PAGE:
Eric: We decided to make this film because we felt that it was an extremely important story to tell. With today's political climate, it is easy to get lost in all of the statistics and name calling and forget that these are real people who are risking their lives to come here to try to improve their circumstances. We decided to make this film to try to bring the focus back to the humane issues surrounding undocumented immigration.

Nina: It was the Brooks County community that ultimately inspired us to create this film. From the mayor, to the sheriff's department, to local ranchers, the majority of people of Brooks County truly cared about the lives of those crossing the border. Regardless of political ideals, they cared about their safety and they understood that these people were not criminals but often criminalized. This film forced us to take a step back from the political drama portrayed in mainstream media and recognize the incredible humanitarian effort taking place in the small Southern Texas County. 

What was your favorite part about making it?

Kaley: My favorite part about making Crossing Brooks County was learning about each person’s individual perspective that we came in contact with. Although we definitely did not agree with the perspective of some people that we interviewed, it helped to understand where the other side was coming from and just how greatly immigration impacts everyone. It gave me a new perspective on my own privileges, as an American citizen, as well as the issue of immigration as a whole.

Eric: My favorite part about making this film was getting to meet so many warm hearted people. From the sheriff's department to the family members of immigrants to the ranchers, everyone really opened themselves up to us and made us feel welcomed.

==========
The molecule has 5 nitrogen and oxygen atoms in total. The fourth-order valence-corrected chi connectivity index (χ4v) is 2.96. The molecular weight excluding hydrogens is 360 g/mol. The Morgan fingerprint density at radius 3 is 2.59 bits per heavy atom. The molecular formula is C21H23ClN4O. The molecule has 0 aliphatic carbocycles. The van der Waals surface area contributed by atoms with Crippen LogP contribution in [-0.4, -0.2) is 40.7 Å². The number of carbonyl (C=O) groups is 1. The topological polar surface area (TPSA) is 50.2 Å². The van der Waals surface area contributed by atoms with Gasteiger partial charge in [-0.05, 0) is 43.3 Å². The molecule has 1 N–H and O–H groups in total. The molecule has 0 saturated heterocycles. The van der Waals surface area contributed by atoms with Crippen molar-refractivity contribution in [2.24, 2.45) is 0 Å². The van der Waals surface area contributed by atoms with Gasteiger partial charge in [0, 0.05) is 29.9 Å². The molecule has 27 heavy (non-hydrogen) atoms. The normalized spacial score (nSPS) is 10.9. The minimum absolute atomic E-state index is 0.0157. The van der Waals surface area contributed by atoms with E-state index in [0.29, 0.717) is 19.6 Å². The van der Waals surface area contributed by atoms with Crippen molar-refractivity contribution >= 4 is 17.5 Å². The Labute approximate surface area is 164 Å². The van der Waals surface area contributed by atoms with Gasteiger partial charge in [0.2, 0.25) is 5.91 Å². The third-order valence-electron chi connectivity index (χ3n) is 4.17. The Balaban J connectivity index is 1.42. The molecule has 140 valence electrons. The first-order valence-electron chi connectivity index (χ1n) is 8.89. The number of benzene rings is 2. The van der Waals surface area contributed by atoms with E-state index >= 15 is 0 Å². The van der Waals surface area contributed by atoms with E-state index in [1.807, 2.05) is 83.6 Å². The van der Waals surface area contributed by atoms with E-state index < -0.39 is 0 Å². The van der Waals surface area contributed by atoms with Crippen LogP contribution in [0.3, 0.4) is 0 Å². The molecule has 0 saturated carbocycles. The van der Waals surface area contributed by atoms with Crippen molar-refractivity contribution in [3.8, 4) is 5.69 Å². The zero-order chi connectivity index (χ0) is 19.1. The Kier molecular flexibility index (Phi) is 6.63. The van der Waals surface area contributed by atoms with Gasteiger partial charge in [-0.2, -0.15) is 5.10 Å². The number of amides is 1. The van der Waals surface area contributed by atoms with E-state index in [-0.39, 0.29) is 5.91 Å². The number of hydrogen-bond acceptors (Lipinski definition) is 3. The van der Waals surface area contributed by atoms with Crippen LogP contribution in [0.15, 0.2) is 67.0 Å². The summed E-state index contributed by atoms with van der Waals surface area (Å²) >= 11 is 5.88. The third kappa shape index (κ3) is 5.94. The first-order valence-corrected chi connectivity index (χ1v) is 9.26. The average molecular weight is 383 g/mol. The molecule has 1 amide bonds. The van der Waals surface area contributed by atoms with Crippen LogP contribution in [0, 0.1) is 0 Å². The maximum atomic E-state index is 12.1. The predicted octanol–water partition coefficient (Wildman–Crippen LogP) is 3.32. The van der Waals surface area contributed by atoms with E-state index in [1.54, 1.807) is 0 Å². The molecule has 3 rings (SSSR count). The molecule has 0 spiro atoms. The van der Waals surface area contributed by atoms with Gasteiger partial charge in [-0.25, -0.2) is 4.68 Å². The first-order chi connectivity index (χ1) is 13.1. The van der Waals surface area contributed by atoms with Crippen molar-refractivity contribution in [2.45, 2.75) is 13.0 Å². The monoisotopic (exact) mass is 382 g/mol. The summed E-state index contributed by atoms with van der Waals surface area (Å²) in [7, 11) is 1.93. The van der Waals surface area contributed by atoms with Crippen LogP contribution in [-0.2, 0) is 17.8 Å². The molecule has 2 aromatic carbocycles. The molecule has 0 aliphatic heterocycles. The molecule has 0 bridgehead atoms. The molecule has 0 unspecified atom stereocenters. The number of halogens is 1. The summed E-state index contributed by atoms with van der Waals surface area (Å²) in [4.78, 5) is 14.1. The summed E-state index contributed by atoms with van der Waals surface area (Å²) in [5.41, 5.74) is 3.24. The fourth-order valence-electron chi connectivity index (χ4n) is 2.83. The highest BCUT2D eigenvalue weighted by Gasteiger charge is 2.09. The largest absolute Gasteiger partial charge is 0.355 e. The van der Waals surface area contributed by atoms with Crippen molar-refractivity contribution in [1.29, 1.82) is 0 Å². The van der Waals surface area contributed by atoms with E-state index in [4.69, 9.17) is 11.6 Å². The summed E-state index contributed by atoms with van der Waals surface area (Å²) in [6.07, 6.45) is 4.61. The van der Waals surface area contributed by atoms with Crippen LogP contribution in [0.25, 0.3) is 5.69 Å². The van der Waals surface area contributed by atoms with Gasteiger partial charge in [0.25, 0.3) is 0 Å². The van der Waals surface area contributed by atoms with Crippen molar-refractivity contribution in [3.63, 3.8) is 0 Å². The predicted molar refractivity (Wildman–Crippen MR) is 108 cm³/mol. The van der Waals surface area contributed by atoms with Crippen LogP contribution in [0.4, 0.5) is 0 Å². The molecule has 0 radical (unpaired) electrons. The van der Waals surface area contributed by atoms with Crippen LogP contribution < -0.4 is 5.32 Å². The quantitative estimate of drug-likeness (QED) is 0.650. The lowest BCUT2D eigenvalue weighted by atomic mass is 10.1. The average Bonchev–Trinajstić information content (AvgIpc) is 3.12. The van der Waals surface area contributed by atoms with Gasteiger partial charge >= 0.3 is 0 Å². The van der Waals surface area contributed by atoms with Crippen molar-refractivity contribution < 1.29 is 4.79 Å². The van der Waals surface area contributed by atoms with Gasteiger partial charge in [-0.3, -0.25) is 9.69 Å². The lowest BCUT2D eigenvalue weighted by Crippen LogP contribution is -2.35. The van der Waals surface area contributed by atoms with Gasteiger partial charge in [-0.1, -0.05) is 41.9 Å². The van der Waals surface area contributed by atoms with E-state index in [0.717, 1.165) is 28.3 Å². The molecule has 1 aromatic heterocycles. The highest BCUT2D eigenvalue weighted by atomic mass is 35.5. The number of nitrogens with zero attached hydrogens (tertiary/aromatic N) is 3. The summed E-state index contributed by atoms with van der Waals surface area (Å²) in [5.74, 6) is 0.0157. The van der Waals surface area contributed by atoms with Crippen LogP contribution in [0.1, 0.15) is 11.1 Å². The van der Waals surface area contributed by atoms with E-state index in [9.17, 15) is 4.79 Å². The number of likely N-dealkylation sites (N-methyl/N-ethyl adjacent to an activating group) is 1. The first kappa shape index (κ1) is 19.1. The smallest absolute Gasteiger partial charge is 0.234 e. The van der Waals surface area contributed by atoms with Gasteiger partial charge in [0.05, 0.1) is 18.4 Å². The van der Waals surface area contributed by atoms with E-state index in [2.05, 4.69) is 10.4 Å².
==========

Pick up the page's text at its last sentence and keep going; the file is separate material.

Nina: My favorite part about making this film was getting to know everyone involved. We were able to build a trusting relationship with many of those featured in the piece because they knew we had their best interest at heart. With that in mind, they really opened up to us. They invited us into their homes, introduced us to their friends and family, and really made us feel welcome in their community.

What are you working on now?

Kaley: I am currently working as a graphic designer for the Idaho Mountain Express, designing ads as well as page layout for the paper (and working on integrating video production into the newsroom too). I am also the Production Assistant for the upcoming 10th Annual Family of Woman Film Festival, helping with all of the technological needs for the screenings and events. This past year, I worked as an Associate Producer on the documentary Munich ’72 and Beyond, which was aired on PBS and was an official selection of a number of film festivals.

Eric: I'm currently an Assistant Editor and Associate Producer with Insignia Films. After spending the last year working on a three part, six hour series titled The Great War, I have begun working on a new project about early saturated diving experiments conducted by the US government in the 1960s. Both of these projects are being made for PBS's American Experience.

Nina: I am currently the Video Production Coordinator for Colgate University Athletics. I create content such as short features, hype videos, PSA's, and highlight packages for our website, social media, and video boards at our ice hockey and football facilities

Find Kaley, Eric, Nina & Crossing Brooks County online: